Tag Archives: paddling

RiverTrek Day 2: Alum Bluff to Estiffanulga

Rob Diaz de Villegas WFSU-TV

After breakfast and tearing down camp, Riverkeeper Dan ferried us across the river from the sandbar where we camped to Alum Bluff.  The day before we looked at the 150 foot tall bluff and tried to figure out how we would be approaching it from lower ground. When we got across, we were surprised that the plan was to go more or less right up the front, zigging and zagging on some steep and sometimes slippery terrain. Once we were up there, Annie Schmidt of The Nature Conservancy started us on our tour. Where we went up on the bluff is not part of the nearby Garden of Eden trail, so we bush whacked our way through. It was a great morning workout.

This is the curviest part of the river, the is the most east and west paddling we’ll do on the trip, and the least progress southward.  Still, we paddled 21 miles (Mile marker 84- 63).  Alum Bluff was the first of much taller bluffs we passed today, made of a combination of limestone, sand, and red clay.

We took a detour up Sutton Creek, near Blountstown.  That’s where some of the oldest Cypress trees on the river can be found, with ten foot knees.  This river keeps so many unique places like this tucked away like pennies under a couch cushion.  Like those pennies, of course, some of the places are kind of hard to reach.  If we had had more time, we would have hiked into the cypress.

Josh got out of his kayak and gave us a little perspective:

Tonight we camp at Estiffanulga.  Estiffanulga Bluff once served as a base for William Augustus Bowles’ pirate flotilla.  Some of the paddlers affectionately call it “stiff and ugly.”  I’m not as stiff as I thought I would be, and I would definitely not call this place ugly.  Here is where I part ways with videographer Dan Peeri.  Dawn and Rick Peffer, who brought us dinner, are shuttling him back to Tallahassee. Dawn made us some fantastic pies (apple and cherry), muffins, and foil wrapped apple fritters for us to eat for breakfast tomorrow. They also brought food from Uptown Cafe. Thanks to the Peffers and Uptown Cafe! And thanks Dan for your hard work.

We ended the night with campfire stories and levity, which I’ve been told not to share on the blog.  So I’m being nice…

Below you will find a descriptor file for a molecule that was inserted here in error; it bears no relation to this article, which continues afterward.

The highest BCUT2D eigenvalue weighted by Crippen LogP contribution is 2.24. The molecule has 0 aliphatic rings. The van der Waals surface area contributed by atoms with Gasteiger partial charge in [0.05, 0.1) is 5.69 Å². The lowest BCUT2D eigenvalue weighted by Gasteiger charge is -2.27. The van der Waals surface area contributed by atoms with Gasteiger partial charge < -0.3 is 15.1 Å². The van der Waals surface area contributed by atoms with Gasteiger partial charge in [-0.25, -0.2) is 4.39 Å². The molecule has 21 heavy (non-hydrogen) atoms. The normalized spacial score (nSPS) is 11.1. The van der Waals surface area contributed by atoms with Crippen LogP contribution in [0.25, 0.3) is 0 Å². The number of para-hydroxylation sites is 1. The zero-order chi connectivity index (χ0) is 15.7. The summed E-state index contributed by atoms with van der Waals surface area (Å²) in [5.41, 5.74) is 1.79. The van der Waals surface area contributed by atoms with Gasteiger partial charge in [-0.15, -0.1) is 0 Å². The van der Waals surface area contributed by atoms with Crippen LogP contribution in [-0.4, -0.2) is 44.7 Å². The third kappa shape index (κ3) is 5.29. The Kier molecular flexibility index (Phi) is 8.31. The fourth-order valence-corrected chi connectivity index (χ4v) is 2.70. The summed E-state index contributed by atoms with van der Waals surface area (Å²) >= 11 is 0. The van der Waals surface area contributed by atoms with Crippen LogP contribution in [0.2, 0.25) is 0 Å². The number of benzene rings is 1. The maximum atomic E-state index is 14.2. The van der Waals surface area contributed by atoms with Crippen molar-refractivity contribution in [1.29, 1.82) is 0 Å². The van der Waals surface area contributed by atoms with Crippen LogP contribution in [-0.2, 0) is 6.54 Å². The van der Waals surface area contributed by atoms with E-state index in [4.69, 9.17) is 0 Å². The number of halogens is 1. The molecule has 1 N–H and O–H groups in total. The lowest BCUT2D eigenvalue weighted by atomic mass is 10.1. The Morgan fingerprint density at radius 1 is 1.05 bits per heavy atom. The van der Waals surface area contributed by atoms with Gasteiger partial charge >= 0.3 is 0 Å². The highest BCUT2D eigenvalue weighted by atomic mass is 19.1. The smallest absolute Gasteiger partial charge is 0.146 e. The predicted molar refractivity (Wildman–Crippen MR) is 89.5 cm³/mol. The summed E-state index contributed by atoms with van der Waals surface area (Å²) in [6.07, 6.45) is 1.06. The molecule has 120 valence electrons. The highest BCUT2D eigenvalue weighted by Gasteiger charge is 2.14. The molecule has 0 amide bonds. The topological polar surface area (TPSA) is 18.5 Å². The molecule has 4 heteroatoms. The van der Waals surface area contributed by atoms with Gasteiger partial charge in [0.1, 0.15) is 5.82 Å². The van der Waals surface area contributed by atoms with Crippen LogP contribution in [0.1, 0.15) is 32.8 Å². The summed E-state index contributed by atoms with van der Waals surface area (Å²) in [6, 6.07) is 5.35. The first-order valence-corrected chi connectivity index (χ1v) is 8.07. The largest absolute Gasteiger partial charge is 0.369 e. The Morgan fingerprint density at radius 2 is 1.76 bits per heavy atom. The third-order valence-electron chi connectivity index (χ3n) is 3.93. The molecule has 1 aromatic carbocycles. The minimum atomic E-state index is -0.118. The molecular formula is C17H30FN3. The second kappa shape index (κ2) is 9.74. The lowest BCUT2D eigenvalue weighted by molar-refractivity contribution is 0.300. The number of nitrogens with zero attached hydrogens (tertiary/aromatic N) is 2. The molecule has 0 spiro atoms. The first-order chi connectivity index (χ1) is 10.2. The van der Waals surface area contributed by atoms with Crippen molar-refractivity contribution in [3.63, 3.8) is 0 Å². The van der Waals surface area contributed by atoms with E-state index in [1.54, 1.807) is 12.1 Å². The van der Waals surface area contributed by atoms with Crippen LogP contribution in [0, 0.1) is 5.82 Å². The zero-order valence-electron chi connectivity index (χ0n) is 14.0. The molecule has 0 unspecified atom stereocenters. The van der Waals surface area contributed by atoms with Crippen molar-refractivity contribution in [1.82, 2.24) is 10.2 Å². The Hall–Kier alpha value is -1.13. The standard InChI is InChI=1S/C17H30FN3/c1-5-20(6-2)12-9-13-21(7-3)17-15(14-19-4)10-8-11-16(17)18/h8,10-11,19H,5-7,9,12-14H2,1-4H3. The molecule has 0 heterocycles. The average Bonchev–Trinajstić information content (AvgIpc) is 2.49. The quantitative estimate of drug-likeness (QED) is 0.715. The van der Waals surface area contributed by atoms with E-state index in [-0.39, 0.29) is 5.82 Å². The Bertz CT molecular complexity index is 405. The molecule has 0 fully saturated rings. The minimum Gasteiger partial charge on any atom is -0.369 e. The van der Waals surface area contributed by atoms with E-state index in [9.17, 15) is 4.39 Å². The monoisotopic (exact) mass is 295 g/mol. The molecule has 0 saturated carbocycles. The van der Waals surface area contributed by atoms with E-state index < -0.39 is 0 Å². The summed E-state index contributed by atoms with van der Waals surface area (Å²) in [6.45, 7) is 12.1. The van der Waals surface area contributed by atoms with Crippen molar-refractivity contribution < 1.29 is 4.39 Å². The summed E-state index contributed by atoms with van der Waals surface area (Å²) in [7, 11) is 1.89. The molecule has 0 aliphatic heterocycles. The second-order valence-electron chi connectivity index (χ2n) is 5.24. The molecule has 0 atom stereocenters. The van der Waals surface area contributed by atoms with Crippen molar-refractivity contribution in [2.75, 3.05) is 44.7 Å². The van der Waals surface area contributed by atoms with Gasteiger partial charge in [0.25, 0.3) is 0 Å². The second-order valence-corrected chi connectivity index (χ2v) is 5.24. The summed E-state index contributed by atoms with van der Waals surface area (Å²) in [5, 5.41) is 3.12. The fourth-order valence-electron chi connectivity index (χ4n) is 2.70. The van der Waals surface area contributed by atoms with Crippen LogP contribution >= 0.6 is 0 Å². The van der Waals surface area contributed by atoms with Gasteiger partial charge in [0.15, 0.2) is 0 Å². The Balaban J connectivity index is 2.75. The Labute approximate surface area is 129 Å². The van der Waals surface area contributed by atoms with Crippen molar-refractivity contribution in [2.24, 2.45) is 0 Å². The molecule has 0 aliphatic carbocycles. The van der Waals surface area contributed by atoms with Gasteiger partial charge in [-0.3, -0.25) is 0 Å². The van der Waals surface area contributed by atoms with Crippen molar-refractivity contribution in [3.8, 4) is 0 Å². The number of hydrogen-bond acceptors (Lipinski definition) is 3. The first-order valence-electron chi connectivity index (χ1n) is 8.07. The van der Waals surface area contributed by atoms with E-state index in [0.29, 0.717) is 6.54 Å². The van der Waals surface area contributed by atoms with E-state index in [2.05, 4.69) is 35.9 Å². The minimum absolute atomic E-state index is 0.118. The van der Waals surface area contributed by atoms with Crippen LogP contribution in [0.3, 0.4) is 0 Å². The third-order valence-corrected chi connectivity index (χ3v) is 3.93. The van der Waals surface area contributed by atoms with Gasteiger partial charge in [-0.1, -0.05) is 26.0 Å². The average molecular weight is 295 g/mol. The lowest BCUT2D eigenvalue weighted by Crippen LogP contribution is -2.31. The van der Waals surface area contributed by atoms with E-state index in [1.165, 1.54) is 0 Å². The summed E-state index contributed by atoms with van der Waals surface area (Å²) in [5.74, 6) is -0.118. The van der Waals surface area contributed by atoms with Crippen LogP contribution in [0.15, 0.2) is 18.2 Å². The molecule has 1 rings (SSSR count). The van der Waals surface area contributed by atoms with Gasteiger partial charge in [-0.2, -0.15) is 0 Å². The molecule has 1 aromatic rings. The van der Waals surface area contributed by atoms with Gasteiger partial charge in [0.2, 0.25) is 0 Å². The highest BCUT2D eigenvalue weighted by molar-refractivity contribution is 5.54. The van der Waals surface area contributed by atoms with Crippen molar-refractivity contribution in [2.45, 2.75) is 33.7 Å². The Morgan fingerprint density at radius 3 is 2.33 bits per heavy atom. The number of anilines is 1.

image

Dan Peeri was on the boat for several hours of Dan Tonsmeire’s conference calls with legislative members.  Here he is hard at work.

For more information on Rivertrek, visit the official page.  This page is on the Riverkeeper web site, and you can further explore what they do for the river.  (They’re also on Facebook).

The Franklin County Promise Coalition is coordinating aide efforts for families that are being affected in Franklin County through their Bay Aid program.   As Dan told us in his original interview, over half of the residents of Franklin County depend on the river for their livelihoods.  Learn more about volunteering and other Bay Aid opportunities here.

RiverTrek Day 2: Sutton Lake

Georgia Ackerman RiverTrek 2012 co-Coordinator

20121012-113614.jpg

We had no signal in Estiffinulga, so we’re catching up today. Hopefully Rob can post his day 2 summary later. This is our trip to Sutton Lake, which has the oldest cypress trees along the river. Some of the knees were ten feet tall.

We’ve re-edited the post date so that events show up in order.  We have also added additional photos and posts to flesh out the experience.

RiverTrek Day 2: Waking Up

Rob Diaz de Villegas WFSU-TV

20121011-060026.jpg

Good morning from Rob on Georgia’s phone! It’s easier for me to post from here. Last night, I had dreams about uploading blog posts. When I woke up, a barred owl was calling near the camp. After a few calls, I heard a response from aways off, I think across the river. They called back and forth a while. Much better than dreaming about blogs. Everyone is up and getting ready to hike Alum Bluff.